Arizona is home to three world-class universities that are leaders in research and innovation. We must continue to educate the best scientists and engineers in the world. That's the only way we are going to stay ahead. At the same time, we know that about a third of students who graduate high school will not pursue a four year degree. That does not mean they can’t be set up for success in the 21st century economy, and we need to make sure that they are.

Advanced manufacturing facilities like the microchip fabs that I mentioned earlier, for those we need well-trained semiconductor processors. And we need electricians. We need HVAC technicians.

These are good-paying careers for those who get the skills and training that they need.

And right now, a lot of young Arizonans are getting those skills through our community college system.

At Pima Community College’s downtown campus in Tucson, they have a new Automotive Technology and Innovation Center that I visited last month. And their students are learning how to operate the software that automatically controls drills, lathes, mills, 3D printers, and other tools. They can be trained not just in traditional automotive technology – but in electric vehicles as well.

Arizona is becoming a center for innovative electric vehicle manufacturers, so why shouldn’t we be getting these students the skills they need for this technology right now.

Pima Community College’s Chancellor, Chancellor Lambert, calls this much-needed approach, “moving at the speed of business.”

And what he means is our education system must meet the demands of today’s workforce.

And that has to be the case not just in major metro areas, but in rural Arizona as well, and in rural America.

At Yavapai College in northern Arizona, they just opened a new Skilled Trades Center in Clarkdale where they will train a new generation of construction workers, plumbers, electricians, and HVAC technicians.

And I couldn’t be more impressed with Arizona’s community college system.

Yavapai College is also taking advantage of partnerships with companies to set students up with opportunities that prepare them to immediately enter the workforce in industries like mining.

Moving at the speed of business...

That’s how we’re going to prepare hardworking young students to get these good-paying jobs.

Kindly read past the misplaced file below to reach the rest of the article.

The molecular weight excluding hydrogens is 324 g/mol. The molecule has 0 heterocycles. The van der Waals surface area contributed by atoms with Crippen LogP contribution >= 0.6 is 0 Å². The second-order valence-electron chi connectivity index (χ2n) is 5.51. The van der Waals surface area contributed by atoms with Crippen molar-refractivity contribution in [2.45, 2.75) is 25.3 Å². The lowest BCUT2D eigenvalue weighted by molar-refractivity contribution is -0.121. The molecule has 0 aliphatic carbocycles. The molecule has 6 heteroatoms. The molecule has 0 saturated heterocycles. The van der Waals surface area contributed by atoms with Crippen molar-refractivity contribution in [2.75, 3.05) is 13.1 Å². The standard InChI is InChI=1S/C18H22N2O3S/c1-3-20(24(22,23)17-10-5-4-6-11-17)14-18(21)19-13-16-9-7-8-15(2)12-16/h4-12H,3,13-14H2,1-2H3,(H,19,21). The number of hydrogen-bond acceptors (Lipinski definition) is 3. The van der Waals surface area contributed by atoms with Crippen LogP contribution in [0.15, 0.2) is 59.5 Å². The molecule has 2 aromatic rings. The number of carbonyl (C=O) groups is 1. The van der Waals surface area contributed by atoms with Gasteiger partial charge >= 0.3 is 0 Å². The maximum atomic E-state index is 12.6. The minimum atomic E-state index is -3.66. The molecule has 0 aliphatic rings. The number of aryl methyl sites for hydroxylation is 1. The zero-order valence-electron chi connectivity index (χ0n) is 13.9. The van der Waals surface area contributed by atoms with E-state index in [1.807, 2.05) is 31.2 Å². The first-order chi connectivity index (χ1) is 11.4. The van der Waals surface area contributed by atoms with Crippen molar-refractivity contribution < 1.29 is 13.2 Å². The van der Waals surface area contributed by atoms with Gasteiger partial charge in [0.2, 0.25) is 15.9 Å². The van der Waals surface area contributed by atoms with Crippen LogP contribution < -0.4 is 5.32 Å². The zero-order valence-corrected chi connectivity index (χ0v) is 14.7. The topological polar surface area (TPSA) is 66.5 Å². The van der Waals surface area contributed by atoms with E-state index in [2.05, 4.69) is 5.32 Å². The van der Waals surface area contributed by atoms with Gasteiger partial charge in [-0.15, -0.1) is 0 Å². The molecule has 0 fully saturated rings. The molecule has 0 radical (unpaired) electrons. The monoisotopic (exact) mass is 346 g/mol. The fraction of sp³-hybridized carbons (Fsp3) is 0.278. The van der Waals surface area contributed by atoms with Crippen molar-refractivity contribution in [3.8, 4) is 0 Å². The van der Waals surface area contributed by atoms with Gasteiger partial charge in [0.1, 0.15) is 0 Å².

It’s also how we will outcompete and out-innovate other countries like China.

Having a talented workforce that can fill the jobs of the future and develop cutting-edge technologies that are critical not just to our economy, but to our national security as well.

Now these are issues that I know Republicans and Democrats agree on. And even on tough issues, I believe we can also find common ground.

We’ve had crisis after crisis at our border, each a result of decades of failure in Washington to adequately address border security and fix our broken immigration system.

Senator Portman and I have introduced bipartisan legislation that would require the Department of Homeland Security to finally develop a plan to handle increases at the border.

To take the politics out of this, no matter which party controls Congress or the White House.

And to provide dedicated funding to carry out that plan and ensure a secure, humane process at the border.

Finding common ground on issues like this is hard. But it’s important.

Like many of you, like many of my colleagues, I spent years admiring the way the late Senator John McCain represented Arizona in the United States Senate.

But my first impressions of John McCain were not of him as a senator, but of his service in the Navy.

He was a hero of young naval aviators like me...an example of how to serve your country honorably and bravely, including in the impossible circumstance of being shot down and captured.

His legacy means so much to the state of Arizona. And it lives on through his children and his wife Cindy – who I am so grateful to have here today in the gallery. Thank you. [applause]

His legacy is something that cannot be matched.

But it is what inspires me serving in this Senate seat.

And it’s his example of bipartisanship, of independence, that continues to demand more of us. So I’m going to continue focusing on delivering results.

On beating this virus and reinventing our economy for the future.

So that hardworking Arizonans have every opportunity to succeed.

Arizonans sent me here to have their backs. And that’s what I intend to do.

Thank you, and I yield the floor.

A former Navy fighter pilot and space shuttle commander, Mark Kelly founded Americans for Responsible Solutions with his wife, ex-congresswoman Gabrielle Giffords.

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1 comment on this story

Aug 5, 2021, 3:52 am
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Treacle, nonsense and gratuitous flattery as usual.

What can you expect from a guy who thinks he won because he was popular, not that everyone hated Martha McSally?

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Kelly's Senate office

U.S. Sen. Mark Kelly delivers his maiden speech on the Senate floor.